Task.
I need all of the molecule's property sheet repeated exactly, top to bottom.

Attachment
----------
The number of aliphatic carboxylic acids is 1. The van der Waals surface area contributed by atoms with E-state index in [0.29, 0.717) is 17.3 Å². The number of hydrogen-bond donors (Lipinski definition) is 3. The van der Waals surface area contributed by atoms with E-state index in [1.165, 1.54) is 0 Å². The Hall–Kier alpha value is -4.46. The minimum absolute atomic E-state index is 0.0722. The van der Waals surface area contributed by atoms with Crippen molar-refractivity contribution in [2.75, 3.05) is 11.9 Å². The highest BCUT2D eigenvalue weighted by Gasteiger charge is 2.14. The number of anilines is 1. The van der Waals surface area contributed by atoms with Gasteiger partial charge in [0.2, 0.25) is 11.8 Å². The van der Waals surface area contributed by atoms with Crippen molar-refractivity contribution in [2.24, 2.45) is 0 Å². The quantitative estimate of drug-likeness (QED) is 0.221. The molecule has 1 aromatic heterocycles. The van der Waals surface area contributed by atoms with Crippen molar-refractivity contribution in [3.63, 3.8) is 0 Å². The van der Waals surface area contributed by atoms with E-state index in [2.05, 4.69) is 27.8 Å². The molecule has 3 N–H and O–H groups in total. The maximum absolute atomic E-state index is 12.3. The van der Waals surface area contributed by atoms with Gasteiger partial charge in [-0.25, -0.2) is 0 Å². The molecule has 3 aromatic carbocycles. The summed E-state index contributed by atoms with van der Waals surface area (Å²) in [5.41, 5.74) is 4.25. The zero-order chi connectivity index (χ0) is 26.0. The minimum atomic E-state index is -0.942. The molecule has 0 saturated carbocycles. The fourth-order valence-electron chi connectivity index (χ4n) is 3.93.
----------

The number of aliphatic carboxylic acids is 1. The van der Waals surface area contributed by atoms with E-state index in [0.29, 0.717) is 17.3 Å². The number of hydrogen-bond donors (Lipinski definition) is 3. The van der Waals surface area contributed by atoms with E-state index in [1.165, 1.54) is 0 Å². The Hall–Kier alpha value is -4.46. The minimum absolute atomic E-state index is 0.0722. The van der Waals surface area contributed by atoms with Crippen molar-refractivity contribution in [2.75, 3.05) is 11.9 Å². The highest BCUT2D eigenvalue weighted by Gasteiger charge is 2.14. The number of anilines is 1. The van der Waals surface area contributed by atoms with Gasteiger partial charge in [0.2, 0.25) is 11.8 Å². The van der Waals surface area contributed by atoms with Crippen molar-refractivity contribution in [2.24, 2.45) is 0 Å². The quantitative estimate of drug-likeness (QED) is 0.221. The molecule has 1 aromatic heterocycles. The van der Waals surface area contributed by atoms with Crippen molar-refractivity contribution in [3.63, 3.8) is 0 Å². The van der Waals surface area contributed by atoms with E-state index in [2.05, 4.69) is 27.8 Å². The molecule has 3 N–H and O–H groups in total. The maximum absolute atomic E-state index is 12.3. The van der Waals surface area contributed by atoms with Gasteiger partial charge in [-0.25, -0.2) is 0 Å². The molecule has 3 aromatic carbocycles. The summed E-state index contributed by atoms with van der Waals surface area (Å²) in [5.41, 5.74) is 4.25. The zero-order chi connectivity index (χ0) is 26.0. The minimum atomic E-state index is -0.942. The molecule has 0 saturated carbocycles. The fourth-order valence-electron chi connectivity index (χ4n) is 3.93.